Next, we present the two operation modes of MIMO systems applying multiple antennas for transmission and reception: diversity enhancement, and BLAST-like schemes. In the former case, the multiple antennas at both link ends are used to provide a high degree of diversity, resulting in a high-quality link. We explain what diversity degree and beamforming gain can be achieved in different types of wireless channels. Then, we describe BLAST schemes where independent data streams are sent from the different transmit antennas, and the multiple receive antennas are used to receive and separate those different data streams. We show how the capacity of these systems can increase linearly with the number of transmit and receive antennas. Different BLAST implementations are explained, and their advantages and drawbacks are discussed. Finally, we demonstrate the principles of space-time codes, and show how those can be applied for diversity and capacity increase. A discussion of interference-limited MIMO systems, and of waterfilling schemes, will round off the presentation.
Wireless communications services are becoming ever more popular, due to improvements in technology and the emergence of new applications. With current 3G and WiFi systems bursting at the seams, new systems with higher peak data rates and improved spectral efficiency are required. As a consequence, several new “next-generation” standards are currently emerging, the most important of which are 3GPP-LTE, Advanced WiMAX, and IEEE 802.11n. They will almost certainly be part of the 4G “IMT-Advanced” family of standards that the ITU (International Telecommunications Union) is currently selecting. This tutorial will provide up-to-date overview of 4G technologies and standard development.
The IMT-Advanced standards have a number of common features, namely that they are all based on MIMO-OFDM (multiple-input – multiple-output orthogonal frequency division multiplexing) physical layer technology, use advanced coding schemes like turbo code/LDPC, need inter-cell interference coordination, and improve the efficiency of the medium access control (MAC) layer. In our tutorial, we will compare how those technologies are applied in the different standards. Based on our first-hand knowledge gained during our participation of and contribution to all three standards, we will provide a systematic and detailed overview of the keys to the future of broadband wireless communications.
T-27 A. F. Molisch, N. B. Mehta, and J. Tao, “IMT-Advanced Systems: Enabling Technologies and Standardizations “
Half-day tutorial at ICC, Dresden, Germany
T-26 A. F. Molisch, “MIMO systems and spatial channels“
Half-day tutorial at MILCOM, San Diego, USA
T-25 A. F. Molisch and M. Z. Win, “Ultra-wide-bandwidth systems”
Half-day tutorial at MILCOM, San Diego, USA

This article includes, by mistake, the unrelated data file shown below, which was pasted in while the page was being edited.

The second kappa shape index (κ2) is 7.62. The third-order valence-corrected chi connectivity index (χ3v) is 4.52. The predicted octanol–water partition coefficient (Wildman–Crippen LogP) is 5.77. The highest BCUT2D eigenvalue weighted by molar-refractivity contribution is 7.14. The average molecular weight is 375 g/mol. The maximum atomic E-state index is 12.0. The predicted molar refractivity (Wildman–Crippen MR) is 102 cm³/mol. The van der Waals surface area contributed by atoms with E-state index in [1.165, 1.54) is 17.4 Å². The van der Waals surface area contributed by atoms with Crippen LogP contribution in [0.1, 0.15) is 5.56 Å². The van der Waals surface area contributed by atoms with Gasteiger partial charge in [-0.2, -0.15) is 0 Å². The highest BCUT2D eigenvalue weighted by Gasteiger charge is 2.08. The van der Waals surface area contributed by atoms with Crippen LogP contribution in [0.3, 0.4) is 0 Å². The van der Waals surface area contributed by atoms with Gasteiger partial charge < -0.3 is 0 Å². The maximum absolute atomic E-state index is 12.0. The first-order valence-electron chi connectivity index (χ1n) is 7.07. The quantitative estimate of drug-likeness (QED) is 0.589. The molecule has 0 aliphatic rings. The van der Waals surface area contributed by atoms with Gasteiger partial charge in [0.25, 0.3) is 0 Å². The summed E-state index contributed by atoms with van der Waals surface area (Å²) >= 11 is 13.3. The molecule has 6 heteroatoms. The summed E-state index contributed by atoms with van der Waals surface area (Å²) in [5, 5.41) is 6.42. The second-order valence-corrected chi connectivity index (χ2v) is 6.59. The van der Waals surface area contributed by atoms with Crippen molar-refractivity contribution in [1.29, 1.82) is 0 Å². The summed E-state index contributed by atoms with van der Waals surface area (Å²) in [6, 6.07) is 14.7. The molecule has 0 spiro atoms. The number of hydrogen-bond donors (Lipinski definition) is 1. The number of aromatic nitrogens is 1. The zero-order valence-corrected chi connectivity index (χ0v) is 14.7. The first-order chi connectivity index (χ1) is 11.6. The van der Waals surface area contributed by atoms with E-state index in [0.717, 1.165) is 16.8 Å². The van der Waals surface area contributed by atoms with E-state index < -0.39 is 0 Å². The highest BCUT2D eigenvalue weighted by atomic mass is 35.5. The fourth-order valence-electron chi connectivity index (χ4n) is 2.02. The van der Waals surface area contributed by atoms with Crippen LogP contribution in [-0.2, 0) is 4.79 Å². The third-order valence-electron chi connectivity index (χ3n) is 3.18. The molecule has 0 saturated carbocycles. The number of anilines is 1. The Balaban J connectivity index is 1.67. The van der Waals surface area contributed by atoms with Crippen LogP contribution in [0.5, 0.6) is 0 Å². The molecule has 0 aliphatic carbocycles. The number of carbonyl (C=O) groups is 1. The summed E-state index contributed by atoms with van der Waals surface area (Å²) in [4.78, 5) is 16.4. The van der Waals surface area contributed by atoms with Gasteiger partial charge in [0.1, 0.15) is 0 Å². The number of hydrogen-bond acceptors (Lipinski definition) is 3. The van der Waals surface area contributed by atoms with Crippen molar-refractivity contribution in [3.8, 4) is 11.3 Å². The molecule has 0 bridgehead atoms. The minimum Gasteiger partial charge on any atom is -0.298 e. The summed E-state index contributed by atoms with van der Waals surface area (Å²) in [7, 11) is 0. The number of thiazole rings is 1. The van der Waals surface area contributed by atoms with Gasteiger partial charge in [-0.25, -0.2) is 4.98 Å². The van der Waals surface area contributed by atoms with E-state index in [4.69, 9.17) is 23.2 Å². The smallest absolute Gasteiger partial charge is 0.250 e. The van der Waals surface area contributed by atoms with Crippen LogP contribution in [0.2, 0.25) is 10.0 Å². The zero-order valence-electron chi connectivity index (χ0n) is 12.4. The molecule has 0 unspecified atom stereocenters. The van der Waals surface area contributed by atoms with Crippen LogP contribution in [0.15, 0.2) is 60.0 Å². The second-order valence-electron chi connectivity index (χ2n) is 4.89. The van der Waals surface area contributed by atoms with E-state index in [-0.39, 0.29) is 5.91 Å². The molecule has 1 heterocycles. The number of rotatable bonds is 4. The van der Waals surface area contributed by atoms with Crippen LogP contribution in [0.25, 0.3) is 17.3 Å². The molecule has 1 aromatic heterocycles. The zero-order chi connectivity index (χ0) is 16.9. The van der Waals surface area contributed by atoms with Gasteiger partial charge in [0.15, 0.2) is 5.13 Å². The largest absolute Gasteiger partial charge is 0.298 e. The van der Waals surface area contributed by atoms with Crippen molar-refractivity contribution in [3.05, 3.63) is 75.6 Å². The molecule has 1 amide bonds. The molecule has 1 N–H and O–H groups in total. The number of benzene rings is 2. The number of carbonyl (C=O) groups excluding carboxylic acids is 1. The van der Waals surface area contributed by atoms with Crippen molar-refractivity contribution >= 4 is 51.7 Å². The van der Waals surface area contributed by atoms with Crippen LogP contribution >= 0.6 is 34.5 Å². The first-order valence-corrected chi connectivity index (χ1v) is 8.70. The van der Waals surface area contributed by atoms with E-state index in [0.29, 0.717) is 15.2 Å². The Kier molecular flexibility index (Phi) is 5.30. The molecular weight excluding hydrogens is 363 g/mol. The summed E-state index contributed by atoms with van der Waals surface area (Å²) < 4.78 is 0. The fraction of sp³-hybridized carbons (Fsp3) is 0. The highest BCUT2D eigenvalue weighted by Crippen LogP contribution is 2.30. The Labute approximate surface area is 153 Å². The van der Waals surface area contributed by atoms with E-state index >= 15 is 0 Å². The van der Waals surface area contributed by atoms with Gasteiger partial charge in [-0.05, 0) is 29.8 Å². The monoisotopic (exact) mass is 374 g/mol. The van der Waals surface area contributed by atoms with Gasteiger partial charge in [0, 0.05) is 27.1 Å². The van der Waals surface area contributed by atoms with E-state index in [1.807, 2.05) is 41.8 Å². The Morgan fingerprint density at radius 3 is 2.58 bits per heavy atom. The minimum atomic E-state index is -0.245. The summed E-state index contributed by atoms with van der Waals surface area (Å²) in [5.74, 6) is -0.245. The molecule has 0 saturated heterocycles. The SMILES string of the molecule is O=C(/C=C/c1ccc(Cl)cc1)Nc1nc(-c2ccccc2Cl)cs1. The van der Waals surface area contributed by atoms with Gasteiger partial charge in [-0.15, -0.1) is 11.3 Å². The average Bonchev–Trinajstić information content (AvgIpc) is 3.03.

T-24 A. F. Molisch, “MIMO propagation channels“
Half-day tutorial at URSI General Assembly, Chicago, IL, USA
T-23 A. F. Molisch, “MIMO systems and spatial channels“
Full-day tutorial at IEEE Antennas and Propagation Symposium, San Diego, CA, USA
T-22 M. Z. Win and A. F. Molisch, “Ultra-wide-bandwidth systems”
Half-day tutorial at IEEE International Conference on Communications, Beijing, China
T-21 A. F. Molisch, “Multiple-antenna systems “
Full-day tutorial at IEEE Antennas and Propagation Symposium, Honululu, HI, USA
T-20 A. F. Molisch, E. Bonek, and F. Tufvesson, “Measurement and modelling of wireless propagation channels for MIMO and UWB “
Full-day tutorial at joint ACORN-NEWCOM workshop, Vienna, Austria
T-19 A. F. Molisch, „Ultrawideband propagation channels“
Half-day tutorial at IEEE International Conference on Ultrawideband, Zurich, Switzerland
T-18 M. Z. Win and A. F. Molisch, "Ultrawideband systems",
Half-day tutorial at IEEE Globecom ‚04, Dallas, USA
T-17 E. Bonek, K. Hugl, A. F. Molisch, and W. Weichselberger, „Smart antennas and MIMO systems“
Full-day tutorial at IEEE ICC ‚04, Paris, France
T-16 M. Z. Win and A. F. Molisch, "Ultrawideband systems",
Half-day tutorial at IEEE ICC ‚04, Paris, France
T-15 M. Z. Win and A. F. Molisch, "Ultrawideband systems",
Half-day tutorial at IEEE Globecom ‚03, San Francisco, USA
T-14 A. F. Molisch, W. Weichselberger, and E. Bonek, “Spatial channels (including MIMO)“
Half-day tutorial at IEEE WPMC Yokosuka, Japan
T-13 M. Z. Win and A. F. Molisch, "Ultrawideband systems",
Half-day tutorial at IEEE Consumer Electronics Conf. Los Angeles ‚03, USA
T-12 A. F. Molisch, A. Kuchar, J. Laurila, and E. Bonek, “Spatial channels and smart antennas”:
Half-day tutorial at IEEE VTC fall 2003, Orlando, USA
T-11 A. F. Molisch, J. Laurila, K. Hugl, and E. Bonek, “MIMO systems”:
Half-day tutorial at IEEE WPMC ‚02 Hawaii, USA
T-10 A. F. Molisch, A. Kuchar, J. Laurila, and E. Bonek, “Spatial channels and smart antennas”:
Full-day tutorial at IEEE PIMRC 2002, Lisbon, Portugal
T-09 A. F. Molisch and H. Asplund, “The COST259 channel model“
Half-day tutorial, COST 273 workshop, Helsinki, Finland
T-08 A. F. Molisch, A. Kuchar, J. Laurila, and E. Bonek, “Spatial channels and smart antennas”:
Full-day tutorial at IEEE VTC’02, Birmingham, USA
T-07 A. F. Molisch, A. Kuchar, J. Laurila, and E. Bonek, “Spatial channels and smart antennas”:
Half-day tutorial at IEEE ICC’02, New York, USA
T-06 A. F. Molisch, A. Kuchar, J. Laurila, and E. Bonek, “Spatial channels and smart antennas”:
Full-day tutorial at IEEE VTC’01, Atlantic City, USA
T-05 A. F. Molisch, A. Kuchar, J. Laurila, M. Toeltsch, M. Steinbauer, and E. Bonek, “Measurement and simulation of spatial mobile radio channels”,
Online Symposium for Electrical Engineers, www.techonline.com
T-04 A. F. Molisch, A. Kuchar, J. Laurila, and E. Bonek, “Spatial channels and smart antennas”:
Full-day tutorial at EPMCC, Vienna, Austria
T-03 A. F. Molisch, A. Kuchar, J. Laurila, and E. Bonek, ”Smart antennas in mobile communications”,
Online Symposium for Electrical Engineers, fall 2000, www.techonline.com
T-02 A. F. Molisch, A. Kuchar, J. Laurila, and E. Bonek, “Spatial channels and smart antennas”:
Full-day tutorial at IEEE PIMRC 2000, London, UK
T-01 A. F. Molisch, A. Kuchar, J. Laurila, and E. Bonek, “Spatial channels and smart antennas”:
Full-day tutorial at IEEE VTC’99, Amsterdam, Netherlands